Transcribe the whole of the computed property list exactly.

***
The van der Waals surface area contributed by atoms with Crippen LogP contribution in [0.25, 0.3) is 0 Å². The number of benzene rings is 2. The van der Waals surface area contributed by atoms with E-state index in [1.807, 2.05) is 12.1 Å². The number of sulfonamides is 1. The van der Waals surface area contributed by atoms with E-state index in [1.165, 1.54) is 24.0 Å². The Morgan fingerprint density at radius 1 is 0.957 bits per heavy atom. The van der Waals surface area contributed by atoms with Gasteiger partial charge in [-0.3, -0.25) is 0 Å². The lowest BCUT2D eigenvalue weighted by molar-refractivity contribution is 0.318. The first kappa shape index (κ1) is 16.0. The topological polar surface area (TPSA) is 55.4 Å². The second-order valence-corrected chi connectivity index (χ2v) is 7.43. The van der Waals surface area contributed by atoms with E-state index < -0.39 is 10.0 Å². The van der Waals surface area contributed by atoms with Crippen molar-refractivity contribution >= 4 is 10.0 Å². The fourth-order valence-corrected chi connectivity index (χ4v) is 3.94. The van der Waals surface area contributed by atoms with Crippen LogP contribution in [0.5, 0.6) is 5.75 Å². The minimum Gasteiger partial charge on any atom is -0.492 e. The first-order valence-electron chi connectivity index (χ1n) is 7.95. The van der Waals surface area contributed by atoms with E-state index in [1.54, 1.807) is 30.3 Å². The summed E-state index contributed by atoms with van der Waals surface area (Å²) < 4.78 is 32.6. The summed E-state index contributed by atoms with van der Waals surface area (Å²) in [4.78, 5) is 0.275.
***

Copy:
The van der Waals surface area contributed by atoms with Crippen LogP contribution in [0.25, 0.3) is 0 Å². The number of benzene rings is 2. The van der Waals surface area contributed by atoms with E-state index in [1.807, 2.05) is 12.1 Å². The number of sulfonamides is 1. The van der Waals surface area contributed by atoms with E-state index in [1.165, 1.54) is 24.0 Å². The Morgan fingerprint density at radius 1 is 0.957 bits per heavy atom. The van der Waals surface area contributed by atoms with Gasteiger partial charge in [-0.3, -0.25) is 0 Å². The lowest BCUT2D eigenvalue weighted by molar-refractivity contribution is 0.318. The first kappa shape index (κ1) is 16.0. The topological polar surface area (TPSA) is 55.4 Å². The second-order valence-corrected chi connectivity index (χ2v) is 7.43. The van der Waals surface area contributed by atoms with E-state index < -0.39 is 10.0 Å². The van der Waals surface area contributed by atoms with Crippen molar-refractivity contribution >= 4 is 10.0 Å². The fourth-order valence-corrected chi connectivity index (χ4v) is 3.94. The van der Waals surface area contributed by atoms with Crippen LogP contribution in [0.5, 0.6) is 5.75 Å². The minimum Gasteiger partial charge on any atom is -0.492 e. The first-order valence-electron chi connectivity index (χ1n) is 7.95. The van der Waals surface area contributed by atoms with E-state index in [1.54, 1.807) is 30.3 Å². The summed E-state index contributed by atoms with van der Waals surface area (Å²) < 4.78 is 32.6. The summed E-state index contributed by atoms with van der Waals surface area (Å²) in [4.78, 5) is 0.275.